“I...I told him he only had a short time left, an’ that the best thing for him to do was to find someplace quiet where he could be alone until...” his voice trailed off.
“That's just great, Doc, real great! So somewhere between Rocky Ridge and Medicine Bend, Thaddeus is waiting to die?”
“Well, as bad off as he was that day here in my office,” the doctor swallowed nervously, “I really don't see how he -”
“Stop right there, Doc -” Heyes held up a hand, 'Don't you dare say another word! I told you when I first walked in here that Thaddeus was alive and I still believe that. He's my only living relative and I'd know if he was dea- gone! You've told me everything I need to know and I think it would be better for both of our necks if I was on my way to find my cousin!” Heyes turned to walk away, but when he reached the door, he turned back to face the doctor. “
“And another thing… you'd just better hope that nothing’s happened to him!” The threat hung heavily in the air as Heyes opened the door and left the room, slamming the door shut behind him. The sound of it reverberated inside the office as well as the waiting room full of surprised patients. His anger tangible, and his mind on his partner, Heyes looked neither right nor left as he exited the office.
The receptionist took one look at the man's set face as he strode past her and, although the look she sent him was sympathetic, she was also wise enough to keep silent.
Back inside the examination room, the sound of the door slamming shut bounced off the walls and knocked two framed photos onto the floor. Dr. Coffin eyed them and went limp with relief. A few moments passed before he reached up to remove his glasses with hands that shook.
Digging down into his pocket, he pulled out a handkerchief and mopped his dripping brow. The physician raised his eyes in a silent prayer of thanks that the angry young man had not resorted to any other physical displays of violence. The physician shook his head and sighed with regret, “It really is too bad about Mr. Jones...”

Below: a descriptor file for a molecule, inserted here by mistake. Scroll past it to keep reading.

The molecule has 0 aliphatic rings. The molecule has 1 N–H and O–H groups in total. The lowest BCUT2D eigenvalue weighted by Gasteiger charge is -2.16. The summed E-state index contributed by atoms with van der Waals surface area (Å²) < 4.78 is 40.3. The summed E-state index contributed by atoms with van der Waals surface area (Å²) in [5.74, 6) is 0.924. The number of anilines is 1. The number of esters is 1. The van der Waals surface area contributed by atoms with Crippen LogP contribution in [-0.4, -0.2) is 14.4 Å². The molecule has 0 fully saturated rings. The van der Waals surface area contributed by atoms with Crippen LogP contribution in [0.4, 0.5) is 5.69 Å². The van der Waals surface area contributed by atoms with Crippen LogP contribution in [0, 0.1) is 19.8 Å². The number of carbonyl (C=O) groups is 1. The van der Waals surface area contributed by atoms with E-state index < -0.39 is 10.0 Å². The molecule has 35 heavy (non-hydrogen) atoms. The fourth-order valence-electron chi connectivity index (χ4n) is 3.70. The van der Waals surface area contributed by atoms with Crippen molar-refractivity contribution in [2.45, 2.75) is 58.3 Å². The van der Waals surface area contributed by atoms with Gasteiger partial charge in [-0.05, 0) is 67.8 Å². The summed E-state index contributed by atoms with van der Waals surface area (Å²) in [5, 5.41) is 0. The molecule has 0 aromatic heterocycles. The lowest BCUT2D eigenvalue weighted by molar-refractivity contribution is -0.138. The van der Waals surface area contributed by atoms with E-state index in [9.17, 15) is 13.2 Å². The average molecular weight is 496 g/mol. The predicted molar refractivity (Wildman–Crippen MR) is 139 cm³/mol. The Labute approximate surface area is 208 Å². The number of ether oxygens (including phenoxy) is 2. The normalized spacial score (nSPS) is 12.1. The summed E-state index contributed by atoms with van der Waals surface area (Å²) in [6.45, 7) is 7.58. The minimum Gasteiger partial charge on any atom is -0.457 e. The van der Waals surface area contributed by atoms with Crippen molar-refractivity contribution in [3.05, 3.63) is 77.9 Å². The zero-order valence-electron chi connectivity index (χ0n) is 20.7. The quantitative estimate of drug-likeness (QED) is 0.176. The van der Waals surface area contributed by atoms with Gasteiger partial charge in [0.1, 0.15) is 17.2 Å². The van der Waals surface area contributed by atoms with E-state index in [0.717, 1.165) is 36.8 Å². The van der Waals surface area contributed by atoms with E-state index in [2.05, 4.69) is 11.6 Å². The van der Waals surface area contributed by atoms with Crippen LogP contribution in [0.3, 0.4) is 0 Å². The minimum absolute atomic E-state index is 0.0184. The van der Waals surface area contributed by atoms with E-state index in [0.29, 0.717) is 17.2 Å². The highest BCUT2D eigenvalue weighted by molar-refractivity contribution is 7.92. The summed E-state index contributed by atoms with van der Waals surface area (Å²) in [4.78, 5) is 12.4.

Outside the office, Heyes stood next to his horse and drew in a deep, calming breath before he grabbed the reins and hauled himself up and into the saddle. Pivoting his mount, he took off down the street at a furious pace, ignoring the indignant looks of the townspeople as they scurried and scattered to get out of his way. “I had to have passed him somewhere along the way; he must have pulled off the road and I just missed him somehow…right?”
Heyes' frustration increased as the miles sped by. Another hour passed and he was still searching for any sign that a wagon had veered off the main road. He glanced towards the sun setting in the west. Pretty soon it'll be too dark to see anything. Stopping his horse, Heyes sat in the saddle while he surveyed the area in silence and took the opportunity to get a drink from his canteen.
“What good is it being a champeen tracker if I can't even find my own partner?” he muttered with a derisive snort. He stood up in the stirrups to get a better look. Nothing. He lowered himself back down into the saddle and watched the sun as it dipped down behind the hills. When it had disappeared from view, his head dropped so that his chin rested against his chest. His mind was busy working as he let his eyes close; a sigh of frustration escaped him.
“Kid, why do you have to be so damn stubborn? What is this supposed to prove anyway? Why'd you believe that old man passing himself off as a doctor? I wish you'd never found that stupid raccoon in the first place! You know -” Heyes' eyes snapped open. He lifted his head and sniffed the air, breathing in deeply. His attention had been caught by the familiar smell of burning wood.
As dusk continued to settle in around him, he was able to make out the faint glow of a campfire just up ahead. Not wanting to get his hopes up too high, he urged his horse forward with caution, keeping an eye fixed on the light as he made his way through the underbrush. Reaching the edge of the camp, the first thing he spied was Curry's horse.
Reining in his mount, Heyes jumped off and ran towards the blanketed figure that huddled near the fire. He glanced at the nearly extinguished flames and realized what a stroke of luck it was that he had even noticed it at all. “If I hadn't stopped for that drink of water…”
He added a few sticks to the fire to enable him to see better and then tentatively reached out a hand as he knelt down beside his cousin and touched his shoulder to let Kid know he was there. “Hey, Buddy...” As his hand came into contact with Curry's arm, Heyes' head jerked up sharply, shocked into silence as the young outlaw on the ground turned towards him.